WHO: Staff and volunteers’ kids who will be at multiple worship experiences on Christmas weekend
WHAT: An area with special programming designed to keep kids engaged and happy during a long ministry weekend. You might call it CHRISTMAS CLUBHOUSE!
Here are some ideas to get you started:
- North Pole Workshop (A fun hour of Christmas crafts)
- Santa’s Secret Shop (Kids can shop and wrap small presents for family members)
- Polar Express Hour (Watch the movie, Polar Express, serve hot chocolate, and paint wooden trains purchased from your local craft store)
- Visit From Santa (Have Santa visit your Christmas Clubhouse and hand out small presents to every child in attendance)
- Winter Wonderland (Make snowflakes out of copy paper and use a blender to serve snow cream or ice cream)
- Reindeer Games (A full hour of Christmas themed games and team building activities)
- Christmas Bakery (Let kids decorate and package cookies to give as gifts to their parents and loved ones)
- Holly Jolly Buffet (A colorful buffet consisting of red and green food and drink)
WHEN: If you have three or less Christmas experience times, you may want to schedule a single Christmas Clubhouse experience. If you have more than three worship experiences, it’s important to consider how many times you are asking volunteers to serve over the course of the weekend. If you have six services, and you’re asking volunteers to serve three of the six, you’ll want to offer additional Christmas Clubhouse experiences. I would suggest two Christmas Clubhouse experiences for every three services scheduled. Make a schedule of events and email to staff and volunteers letting them know ahead of time what activities are planned for each service.
WHERE: Set aside a room or area within your ministry space for your Christmas Clubhouse experiences. If you can’t find space in your current area, connect with other staff members and see what space, outside of the children’s area, may be available. Make sure to station a safety or security volunteer just outside the door, but don’t be afraid to mix it up this Christmas and step outside the norm. The room should be decorated and prepped before kids arrive. You want them to step foot into a magical Christmas land in which they never want to leave. Think you don’t have enough space? Remember you’re going to be removing a good percentage of children from your normal kids programming. This should free up space and volunteers to help.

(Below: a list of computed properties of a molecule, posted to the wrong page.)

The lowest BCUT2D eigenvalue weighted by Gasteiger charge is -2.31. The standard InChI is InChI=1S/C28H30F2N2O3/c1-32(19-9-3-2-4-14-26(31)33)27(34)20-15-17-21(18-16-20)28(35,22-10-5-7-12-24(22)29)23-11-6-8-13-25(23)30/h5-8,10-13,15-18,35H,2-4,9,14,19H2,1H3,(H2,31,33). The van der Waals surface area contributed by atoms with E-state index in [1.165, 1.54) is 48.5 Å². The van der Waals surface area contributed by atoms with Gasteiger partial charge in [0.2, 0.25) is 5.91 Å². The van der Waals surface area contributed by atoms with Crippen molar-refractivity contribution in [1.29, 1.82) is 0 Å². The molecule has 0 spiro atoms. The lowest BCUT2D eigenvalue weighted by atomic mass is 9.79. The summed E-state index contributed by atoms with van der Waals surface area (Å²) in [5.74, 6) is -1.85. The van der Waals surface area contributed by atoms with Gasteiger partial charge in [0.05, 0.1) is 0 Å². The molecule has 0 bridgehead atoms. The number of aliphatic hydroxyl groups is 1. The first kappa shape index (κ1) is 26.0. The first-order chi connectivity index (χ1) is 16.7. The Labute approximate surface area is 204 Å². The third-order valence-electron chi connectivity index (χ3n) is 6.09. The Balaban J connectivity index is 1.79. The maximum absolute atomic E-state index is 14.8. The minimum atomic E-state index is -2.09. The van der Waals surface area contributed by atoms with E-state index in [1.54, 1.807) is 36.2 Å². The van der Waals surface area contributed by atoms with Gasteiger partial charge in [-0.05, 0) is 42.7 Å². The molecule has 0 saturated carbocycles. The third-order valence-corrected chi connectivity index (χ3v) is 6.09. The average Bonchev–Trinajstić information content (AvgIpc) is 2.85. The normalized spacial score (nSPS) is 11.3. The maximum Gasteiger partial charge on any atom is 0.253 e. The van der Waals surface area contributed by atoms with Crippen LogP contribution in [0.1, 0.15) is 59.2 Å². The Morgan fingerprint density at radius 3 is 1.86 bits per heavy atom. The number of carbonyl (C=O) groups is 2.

WHY: It’s going to be an exciting Christmas weekend. Attendance will be up. People far from God will experience the love and forgiveness of Jesus Christ. Families will be reunited and choirs of angels will rejoice as the people of God celebrate His Son’s birth. I know your personal capacity is stretched. I know you’re dreaming about room ratios and spending every extra minute in the craft aisle at Target. You’re busy to the extreme. However, if you want to truly minister and care for those in your ministry, you won’t neglect the families that ensure successful execution week after week. Make the effort. Find the funds. Kids will love you. Parents will thank you. Instead of navigating a Christmas Eve with grumpy, exhausted, bored kids, moms and dads will appreciate the excited stories of their children’s Christmas Clubhouse experiences.
In a Multisite Model, it’s important for each campus kids director to look at the space he or she has to work with and make plans accordingly. Your Christmas Clubhouse experiences may vary from location to location. Find a few volunteers at each campus who love kids and have an abundance of Christmas spirit. Make a plan, give them a budget and hand over the reigns. You’ll be surprised the lengths a volunteer team will go to ensure a Holly Jolly holiday season for the families they serve most often.
I’d love to hear from you. What other fun things are you doing to engage staff and volunteers’ kids this Christmas?
I hope you’ll come back every Monday throughout the month of December as we discuss and unpack ministry systems and strategy this holiday season.
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